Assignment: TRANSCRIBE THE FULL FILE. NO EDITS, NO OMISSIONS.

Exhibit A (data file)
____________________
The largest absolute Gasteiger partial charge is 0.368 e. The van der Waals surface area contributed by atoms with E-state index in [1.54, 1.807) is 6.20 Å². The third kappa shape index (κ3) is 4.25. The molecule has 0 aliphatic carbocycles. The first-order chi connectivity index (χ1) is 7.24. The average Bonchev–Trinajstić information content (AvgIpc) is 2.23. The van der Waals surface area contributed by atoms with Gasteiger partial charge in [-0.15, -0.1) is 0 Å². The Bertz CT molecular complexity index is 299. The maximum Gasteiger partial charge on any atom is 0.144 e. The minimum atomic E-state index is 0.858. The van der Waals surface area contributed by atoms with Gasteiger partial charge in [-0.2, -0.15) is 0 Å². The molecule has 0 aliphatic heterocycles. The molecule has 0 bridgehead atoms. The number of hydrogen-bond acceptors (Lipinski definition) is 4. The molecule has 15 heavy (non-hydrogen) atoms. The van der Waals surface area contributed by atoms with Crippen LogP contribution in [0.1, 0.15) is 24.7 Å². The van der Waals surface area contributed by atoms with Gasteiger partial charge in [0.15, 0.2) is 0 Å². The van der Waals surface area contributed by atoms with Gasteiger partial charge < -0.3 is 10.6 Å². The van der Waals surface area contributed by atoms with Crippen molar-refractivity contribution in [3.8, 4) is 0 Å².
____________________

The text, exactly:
The largest absolute Gasteiger partial charge is 0.368 e. The van der Waals surface area contributed by atoms with E-state index in [1.54, 1.807) is 6.20 Å². The third kappa shape index (κ3) is 4.25. The molecule has 0 aliphatic carbocycles. The first-order chi connectivity index (χ1) is 7.24. The average Bonchev–Trinajstić information content (AvgIpc) is 2.23. The van der Waals surface area contributed by atoms with Gasteiger partial charge in [-0.15, -0.1) is 0 Å². The Bertz CT molecular complexity index is 299. The maximum Gasteiger partial charge on any atom is 0.144 e. The minimum atomic E-state index is 0.858. The van der Waals surface area contributed by atoms with Gasteiger partial charge in [-0.2, -0.15) is 0 Å². The molecule has 0 aliphatic heterocycles. The molecule has 0 bridgehead atoms. The number of hydrogen-bond acceptors (Lipinski definition) is 4. The molecule has 15 heavy (non-hydrogen) atoms. The van der Waals surface area contributed by atoms with Crippen LogP contribution in [0.1, 0.15) is 24.7 Å². The van der Waals surface area contributed by atoms with Gasteiger partial charge in [0.15, 0.2) is 0 Å². The van der Waals surface area contributed by atoms with Gasteiger partial charge < -0.3 is 10.6 Å². The van der Waals surface area contributed by atoms with Crippen molar-refractivity contribution in [3.8, 4) is 0 Å².